WPI lands $1.6 million in federal cash to develop neuroprosthetics

January 6, 2010 by MassDevice staff

The U.S. Congress allocated $1.6 million to Worcester Polytechnic Institute's Center for Neuroprosthetics and BioMEMS to integrate prosthetic limbs with the body and nervous system.

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Worcester Polytechnic Institute is getting a $1.6 million shot in the arm thanks to the U.S. Congress, which allocated the money for WPI's program to develop advanced prosthetics that are integrated into the human body.

Part of the U.S. Defense Dept.'s 2010 budget will go toward developing technology to help the more than 1,200 soldiers, sailors, Marines and airmen who've returned from Iraq and Afghanistan missing limbs. WPI's Center for Neuroprosthetics and BioMEMS has 30 researchers across a variety of disciplines dedicated to developing lifelike artificial limbs that are directly linked to the nervous system.

WPI said the researchers are focusing on a pair of main goals. One is developing regenerative tissue to "create a robust soft-tissue seal around an implanted limb to make possible natural movement and deter infection," according to a press release. The other is to use tiny wires as scaffolds to attract and hold neural stem cells and regenerate nerves.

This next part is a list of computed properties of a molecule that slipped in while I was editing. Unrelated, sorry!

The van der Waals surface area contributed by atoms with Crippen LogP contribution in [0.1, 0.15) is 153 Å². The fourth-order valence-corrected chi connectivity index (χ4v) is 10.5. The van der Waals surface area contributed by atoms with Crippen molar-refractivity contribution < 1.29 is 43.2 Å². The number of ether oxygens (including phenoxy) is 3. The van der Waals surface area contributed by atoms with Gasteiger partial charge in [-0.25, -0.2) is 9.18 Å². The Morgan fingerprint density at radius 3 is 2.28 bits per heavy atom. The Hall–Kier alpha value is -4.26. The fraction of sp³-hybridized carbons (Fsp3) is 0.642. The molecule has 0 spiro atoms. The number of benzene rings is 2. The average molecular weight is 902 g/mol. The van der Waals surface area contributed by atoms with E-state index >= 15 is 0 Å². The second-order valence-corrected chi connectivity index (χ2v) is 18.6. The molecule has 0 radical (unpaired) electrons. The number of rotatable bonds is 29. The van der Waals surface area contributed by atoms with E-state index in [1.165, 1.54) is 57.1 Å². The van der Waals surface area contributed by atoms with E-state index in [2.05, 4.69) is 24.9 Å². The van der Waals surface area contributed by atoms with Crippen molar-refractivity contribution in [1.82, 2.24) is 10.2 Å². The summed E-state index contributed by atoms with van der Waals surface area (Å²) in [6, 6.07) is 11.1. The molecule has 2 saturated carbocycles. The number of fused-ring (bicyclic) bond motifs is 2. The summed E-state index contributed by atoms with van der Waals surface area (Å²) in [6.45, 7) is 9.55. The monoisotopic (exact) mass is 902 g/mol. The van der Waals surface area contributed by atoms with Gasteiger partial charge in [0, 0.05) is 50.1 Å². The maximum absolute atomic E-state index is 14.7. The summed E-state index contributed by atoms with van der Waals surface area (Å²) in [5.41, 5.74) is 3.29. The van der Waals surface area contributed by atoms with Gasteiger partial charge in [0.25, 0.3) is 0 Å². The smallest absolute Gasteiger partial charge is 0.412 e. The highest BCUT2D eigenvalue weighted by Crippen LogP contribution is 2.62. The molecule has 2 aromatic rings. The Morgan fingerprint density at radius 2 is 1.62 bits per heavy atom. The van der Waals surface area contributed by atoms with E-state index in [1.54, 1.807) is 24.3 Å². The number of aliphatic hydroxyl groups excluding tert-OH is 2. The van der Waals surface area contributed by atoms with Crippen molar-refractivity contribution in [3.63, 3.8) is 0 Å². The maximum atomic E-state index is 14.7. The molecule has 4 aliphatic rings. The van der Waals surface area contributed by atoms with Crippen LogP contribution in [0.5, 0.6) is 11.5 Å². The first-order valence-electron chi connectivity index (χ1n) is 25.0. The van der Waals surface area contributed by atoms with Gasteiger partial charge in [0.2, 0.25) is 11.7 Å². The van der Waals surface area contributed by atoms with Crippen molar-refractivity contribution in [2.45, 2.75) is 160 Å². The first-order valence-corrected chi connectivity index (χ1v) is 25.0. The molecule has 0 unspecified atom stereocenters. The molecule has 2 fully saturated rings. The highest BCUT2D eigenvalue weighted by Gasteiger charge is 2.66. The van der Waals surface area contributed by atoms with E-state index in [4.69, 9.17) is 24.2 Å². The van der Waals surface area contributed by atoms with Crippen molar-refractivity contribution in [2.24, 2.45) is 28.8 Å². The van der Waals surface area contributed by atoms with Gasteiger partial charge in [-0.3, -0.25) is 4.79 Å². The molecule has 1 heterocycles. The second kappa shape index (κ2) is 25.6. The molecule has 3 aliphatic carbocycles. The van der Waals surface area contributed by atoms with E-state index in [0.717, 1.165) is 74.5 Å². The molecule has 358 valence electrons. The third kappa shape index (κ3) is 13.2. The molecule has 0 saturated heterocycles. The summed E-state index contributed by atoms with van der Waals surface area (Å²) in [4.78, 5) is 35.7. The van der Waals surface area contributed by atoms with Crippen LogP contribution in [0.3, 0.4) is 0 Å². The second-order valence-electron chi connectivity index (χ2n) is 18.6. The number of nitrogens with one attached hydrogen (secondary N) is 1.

"Ultimately, by regenerating nerves, it is anticipated that it will be possible to connect the limb directly to the nervous system, enabling it to send feedback to and receive commands from the brain," according to the release.

In September last year, WPI held a symposium on neuroprosthetics. Grant McGimpsey, director of the Bioengineering Institute, told MassDevice at the time that the institute's program grew out of a meeting with the late Sen. Ted Kennedy and a trip to to Walter Reed Army Medical Center's amputation ward.

"I saw folks there that had come back from Iraq and I just knew I had to do something about it personally. It became a bit of a crusade for me," McGimpsey told us. "We spent some time here thinking about how we might build a center for neuroprosthetics research. We approached the John Adams Innovation Institute in Westborough, [Mass.], and asked them how we might get some support to build a center that would become self-sustaining as a research organization, with a focus on implantable prosthetics and neuroprosthetics. We submitted a proposal and got that funded [in 2007]."

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